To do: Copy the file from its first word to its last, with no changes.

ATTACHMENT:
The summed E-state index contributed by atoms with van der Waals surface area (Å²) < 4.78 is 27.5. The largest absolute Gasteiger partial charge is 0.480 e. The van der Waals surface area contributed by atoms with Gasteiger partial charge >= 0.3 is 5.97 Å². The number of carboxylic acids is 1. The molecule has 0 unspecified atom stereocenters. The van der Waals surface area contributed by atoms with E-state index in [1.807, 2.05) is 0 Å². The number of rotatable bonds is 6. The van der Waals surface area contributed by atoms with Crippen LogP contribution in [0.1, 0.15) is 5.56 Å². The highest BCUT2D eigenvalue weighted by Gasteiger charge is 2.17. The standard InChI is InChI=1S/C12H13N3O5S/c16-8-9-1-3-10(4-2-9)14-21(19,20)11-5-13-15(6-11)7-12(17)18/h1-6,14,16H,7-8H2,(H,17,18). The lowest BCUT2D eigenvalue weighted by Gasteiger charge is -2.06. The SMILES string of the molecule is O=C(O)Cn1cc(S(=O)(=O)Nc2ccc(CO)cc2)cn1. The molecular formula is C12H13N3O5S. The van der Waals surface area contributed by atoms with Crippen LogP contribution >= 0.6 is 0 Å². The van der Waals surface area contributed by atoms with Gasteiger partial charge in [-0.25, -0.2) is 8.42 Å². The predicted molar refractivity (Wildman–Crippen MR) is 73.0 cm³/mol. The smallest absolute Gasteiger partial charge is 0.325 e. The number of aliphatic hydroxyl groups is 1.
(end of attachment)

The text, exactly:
The summed E-state index contributed by atoms with van der Waals surface area (Å²) < 4.78 is 27.5. The largest absolute Gasteiger partial charge is 0.480 e. The van der Waals surface area contributed by atoms with Gasteiger partial charge >= 0.3 is 5.97 Å². The number of carboxylic acids is 1. The molecule has 0 unspecified atom stereocenters. The van der Waals surface area contributed by atoms with E-state index in [1.807, 2.05) is 0 Å². The number of rotatable bonds is 6. The van der Waals surface area contributed by atoms with Crippen LogP contribution in [0.1, 0.15) is 5.56 Å². The highest BCUT2D eigenvalue weighted by Gasteiger charge is 2.17. The standard InChI is InChI=1S/C12H13N3O5S/c16-8-9-1-3-10(4-2-9)14-21(19,20)11-5-13-15(6-11)7-12(17)18/h1-6,14,16H,7-8H2,(H,17,18). The lowest BCUT2D eigenvalue weighted by Gasteiger charge is -2.06. The SMILES string of the molecule is O=C(O)Cn1cc(S(=O)(=O)Nc2ccc(CO)cc2)cn1. The molecular formula is C12H13N3O5S. The van der Waals surface area contributed by atoms with Crippen LogP contribution >= 0.6 is 0 Å². The van der Waals surface area contributed by atoms with Gasteiger partial charge in [-0.25, -0.2) is 8.42 Å². The predicted molar refractivity (Wildman–Crippen MR) is 73.0 cm³/mol. The smallest absolute Gasteiger partial charge is 0.325 e. The number of aliphatic hydroxyl groups is 1.